Of Ragas, Talas and Alapanas – The IIT Madras Music Club


By Samvita Kalyan

Professor T. T. Narendran greets me with a warm smile as I walk into his office at DoMS. He hands me the brochure of the IIT Madras Music Club from the year 1979. “Handle it carefully, it is one of my fondest souvenirs”, he says. I flip through the pages filled with advertisements from that year’s sponsors – then, the only way of offering them ‘visibility’. The last page hosts the list of performers from that year, and many are nothing short of legends.

The IIT Madras Music Club, started in October 1970, by the then Deputy Director, Prof. S. Sampath, has been known for showcasing concerts by some of the best Carnatic musicians. From the very first concerts by violinist and composer Lalgudi Jayaraman and vocalist Ramnad Krishnan, the Music Club has always upheld the eclecticism that Carnatic music embodies. Prof. Narendran, now the President of the club, recalls the year 1971 when Music Club membership was just ₹ 2 per month. Central Lecture Theatre (CLT), the present location for all Music Club concerts, was under renovation and a large classroom in BSB was used instead. The CLT of the 70s and 80s, although air-conditioned, constituted of only cane or steel folding chairs and an aisle down the center.


Over the years, number of members to the Club has fluctuated. The success of the Music Club depends on the enthusiasm of its core committee members and student volunteers. The club subsists on sponsorship money, membership fees from students and professors, and tickets sales from ClasFest. Such is the dependence on its members that, at times, the core committee has even considered closing down the club due to lack of interest and dwindling finances. However, the continued support from its patrons has always helped the club revive. Prof. Narendran recalls a time when there were larger crowds at the monthly concerts than seen today. Changes in composition of the campus population, tastes and preferences of the students, and the niche that Carnatic Music has carved for itself, are some of the reasons he cites for the fluctuating numbers of the interested. Some of the most successful concerts include one by U Srinivas Mandolin in 1988 (he had earlier performed at the OAT as a part of Mardi Gras in 1986), Balamuralikrishna, Chitti Babu, T. M. Krishna, and Sanjay Subrahmanyan. The Club has also organized some Hindustani concerts, but logistical difficulties and financial issues have prevented them from pursuing this further.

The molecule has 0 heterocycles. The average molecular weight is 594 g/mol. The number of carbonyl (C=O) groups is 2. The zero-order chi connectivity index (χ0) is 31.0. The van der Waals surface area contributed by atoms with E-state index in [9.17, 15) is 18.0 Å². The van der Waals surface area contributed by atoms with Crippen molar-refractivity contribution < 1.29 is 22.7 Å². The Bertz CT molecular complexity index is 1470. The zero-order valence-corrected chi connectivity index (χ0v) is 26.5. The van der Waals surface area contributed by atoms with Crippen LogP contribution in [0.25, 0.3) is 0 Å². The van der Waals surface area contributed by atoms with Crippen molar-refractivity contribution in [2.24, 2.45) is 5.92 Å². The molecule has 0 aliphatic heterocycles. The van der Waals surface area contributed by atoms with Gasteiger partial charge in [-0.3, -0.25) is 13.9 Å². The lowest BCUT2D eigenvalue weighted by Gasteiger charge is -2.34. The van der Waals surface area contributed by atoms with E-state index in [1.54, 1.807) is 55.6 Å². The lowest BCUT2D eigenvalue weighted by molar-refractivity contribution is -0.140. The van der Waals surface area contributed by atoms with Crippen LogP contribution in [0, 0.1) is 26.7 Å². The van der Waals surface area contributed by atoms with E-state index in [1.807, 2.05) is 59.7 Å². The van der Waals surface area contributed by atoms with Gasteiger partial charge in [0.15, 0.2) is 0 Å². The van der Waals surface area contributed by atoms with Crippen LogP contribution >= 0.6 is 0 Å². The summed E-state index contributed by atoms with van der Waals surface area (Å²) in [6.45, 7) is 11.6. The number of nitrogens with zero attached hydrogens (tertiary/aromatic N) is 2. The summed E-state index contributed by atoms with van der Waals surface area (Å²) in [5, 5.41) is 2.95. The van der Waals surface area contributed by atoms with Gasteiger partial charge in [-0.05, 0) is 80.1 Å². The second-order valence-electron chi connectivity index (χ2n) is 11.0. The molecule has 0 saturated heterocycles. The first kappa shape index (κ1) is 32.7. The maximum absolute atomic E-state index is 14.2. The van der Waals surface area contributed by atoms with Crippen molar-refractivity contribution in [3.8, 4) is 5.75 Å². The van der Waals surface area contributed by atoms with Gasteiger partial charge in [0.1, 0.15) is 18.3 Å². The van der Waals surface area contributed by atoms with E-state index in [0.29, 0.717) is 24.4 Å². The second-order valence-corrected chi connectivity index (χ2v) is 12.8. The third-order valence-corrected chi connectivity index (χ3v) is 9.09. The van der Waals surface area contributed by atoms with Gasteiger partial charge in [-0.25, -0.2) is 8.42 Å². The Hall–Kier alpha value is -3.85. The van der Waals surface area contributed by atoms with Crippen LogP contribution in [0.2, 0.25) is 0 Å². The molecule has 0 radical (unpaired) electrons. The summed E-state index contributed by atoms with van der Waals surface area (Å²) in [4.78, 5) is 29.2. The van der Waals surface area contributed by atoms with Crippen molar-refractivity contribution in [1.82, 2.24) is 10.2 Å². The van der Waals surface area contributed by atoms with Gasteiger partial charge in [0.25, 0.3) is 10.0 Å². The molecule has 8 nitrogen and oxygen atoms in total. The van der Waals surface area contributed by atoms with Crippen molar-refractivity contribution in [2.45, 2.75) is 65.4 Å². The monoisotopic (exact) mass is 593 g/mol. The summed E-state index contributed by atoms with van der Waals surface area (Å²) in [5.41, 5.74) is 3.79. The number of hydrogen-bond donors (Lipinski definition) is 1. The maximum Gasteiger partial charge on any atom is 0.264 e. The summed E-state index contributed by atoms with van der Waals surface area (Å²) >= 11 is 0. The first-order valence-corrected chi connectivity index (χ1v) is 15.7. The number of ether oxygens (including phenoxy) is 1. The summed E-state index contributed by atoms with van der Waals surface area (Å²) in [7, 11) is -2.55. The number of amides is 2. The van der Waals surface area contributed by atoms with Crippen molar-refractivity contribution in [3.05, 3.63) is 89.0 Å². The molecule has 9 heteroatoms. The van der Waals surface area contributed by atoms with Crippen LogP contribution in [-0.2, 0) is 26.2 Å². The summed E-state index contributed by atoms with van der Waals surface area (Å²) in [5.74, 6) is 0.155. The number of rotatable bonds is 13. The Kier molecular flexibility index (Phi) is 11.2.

In addition to the monthly concerts, The Music Club conducts two annual festivals, namely, ClasFest, held in August every year, and YouthFest, held in February every year. Started in ’93-’94, ClasFest is organized over two weeks and witnesses performances from some of the most popular contemporary musicians. Although all its concerts are ticketed, ClasFest boasts of the highest attendance amongst all the club’s concerts. This year’s performers included vocalists N Vijay Siva, Sanjay Subrahmanyan and Gayathri Venkatraghavan, and the prolific violinist, T. N. Krishnan. YouthFest, since its initiation, has served as a stepping stone for various up-and-coming musicians, most of whom have gone on to become household names, and have subsequently returned and performed at ClasFest. YouthFest has played host to names such as T M Krishna, Sanjay Subrahmanyan, Bombay Jayashree, and the Priya sisters. Many students of IIT Madras like R Prasanna (Guitar), Chandramouli (Violin), and present day students Giridhari (Violin), Srivatsan (Mridangam) and Arundathi (Vocalist) have also had the opportunity to perform at YouthFest.

Today, the Music Club is headed by the club’s President Prof. T. T. Narendran, and club’s student secretaries Avantika Kannan and Akshay Rangamani who function with the help from their student volunteers. The student group organizes all concerts under the guidance of the President, an accomplished Veena player himself. Since he knows most artistes personally, he helps the students to contact them.

Dwindling interest and thin audiences have not deterred the organizers in the least, for they are determined to organize the shows for the pure love of the art. Says Prof. Narendran, “No art can be considered sound without the support of its listeners, i.e., people willing to pay to watch these wonderful musicians perform. Financial issues will always be there and we will always need subsidies. However, I can proudly say that we have outlived most of the other clubs on campus. We have a continued presence even though it may not be that large. Carnatic music is meant for serious listeners, and that support we are always ensured of.”

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